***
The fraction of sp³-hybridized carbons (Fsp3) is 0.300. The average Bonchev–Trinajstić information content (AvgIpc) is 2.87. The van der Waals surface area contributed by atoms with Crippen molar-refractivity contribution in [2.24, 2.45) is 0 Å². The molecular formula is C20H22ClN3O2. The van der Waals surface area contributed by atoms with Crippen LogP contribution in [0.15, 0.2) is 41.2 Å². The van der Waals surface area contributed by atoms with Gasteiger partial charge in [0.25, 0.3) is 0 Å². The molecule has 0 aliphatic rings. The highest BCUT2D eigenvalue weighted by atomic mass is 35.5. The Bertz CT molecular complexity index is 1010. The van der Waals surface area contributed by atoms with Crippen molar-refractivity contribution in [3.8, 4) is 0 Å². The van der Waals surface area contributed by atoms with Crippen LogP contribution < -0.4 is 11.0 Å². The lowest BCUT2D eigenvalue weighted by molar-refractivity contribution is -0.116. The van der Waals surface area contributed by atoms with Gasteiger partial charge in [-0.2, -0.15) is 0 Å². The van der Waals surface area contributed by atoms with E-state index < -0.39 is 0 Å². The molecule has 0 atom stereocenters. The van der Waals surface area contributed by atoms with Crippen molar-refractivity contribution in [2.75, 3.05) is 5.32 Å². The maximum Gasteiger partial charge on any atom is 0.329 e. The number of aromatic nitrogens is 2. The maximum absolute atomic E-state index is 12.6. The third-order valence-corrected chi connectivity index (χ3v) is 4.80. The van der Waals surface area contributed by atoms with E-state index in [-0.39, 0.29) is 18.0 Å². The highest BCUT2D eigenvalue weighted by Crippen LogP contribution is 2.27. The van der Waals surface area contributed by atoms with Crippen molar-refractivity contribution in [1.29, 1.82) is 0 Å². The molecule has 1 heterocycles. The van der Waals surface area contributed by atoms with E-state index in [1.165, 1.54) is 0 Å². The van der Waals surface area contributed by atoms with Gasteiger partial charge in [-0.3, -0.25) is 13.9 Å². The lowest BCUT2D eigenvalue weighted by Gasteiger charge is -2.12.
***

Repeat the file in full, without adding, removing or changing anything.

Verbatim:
The fraction of sp³-hybridized carbons (Fsp3) is 0.300. The average Bonchev–Trinajstić information content (AvgIpc) is 2.87. The van der Waals surface area contributed by atoms with Crippen molar-refractivity contribution in [2.24, 2.45) is 0 Å². The molecular formula is C20H22ClN3O2. The van der Waals surface area contributed by atoms with Crippen LogP contribution in [0.15, 0.2) is 41.2 Å². The van der Waals surface area contributed by atoms with Gasteiger partial charge in [0.25, 0.3) is 0 Å². The molecule has 0 aliphatic rings. The highest BCUT2D eigenvalue weighted by atomic mass is 35.5. The Bertz CT molecular complexity index is 1010. The van der Waals surface area contributed by atoms with Crippen molar-refractivity contribution in [3.8, 4) is 0 Å². The van der Waals surface area contributed by atoms with Crippen LogP contribution < -0.4 is 11.0 Å². The lowest BCUT2D eigenvalue weighted by molar-refractivity contribution is -0.116. The van der Waals surface area contributed by atoms with Gasteiger partial charge in [-0.2, -0.15) is 0 Å². The van der Waals surface area contributed by atoms with E-state index < -0.39 is 0 Å². The molecule has 0 atom stereocenters. The van der Waals surface area contributed by atoms with Crippen molar-refractivity contribution in [2.75, 3.05) is 5.32 Å². The maximum Gasteiger partial charge on any atom is 0.329 e. The number of aromatic nitrogens is 2. The maximum absolute atomic E-state index is 12.6. The third-order valence-corrected chi connectivity index (χ3v) is 4.80. The van der Waals surface area contributed by atoms with E-state index in [-0.39, 0.29) is 18.0 Å². The highest BCUT2D eigenvalue weighted by Crippen LogP contribution is 2.27. The van der Waals surface area contributed by atoms with Crippen molar-refractivity contribution in [1.29, 1.82) is 0 Å². The molecule has 1 heterocycles. The van der Waals surface area contributed by atoms with E-state index in [1.165, 1.54) is 0 Å². The van der Waals surface area contributed by atoms with Gasteiger partial charge in [-0.3, -0.25) is 13.9 Å². The lowest BCUT2D eigenvalue weighted by Gasteiger charge is -2.12.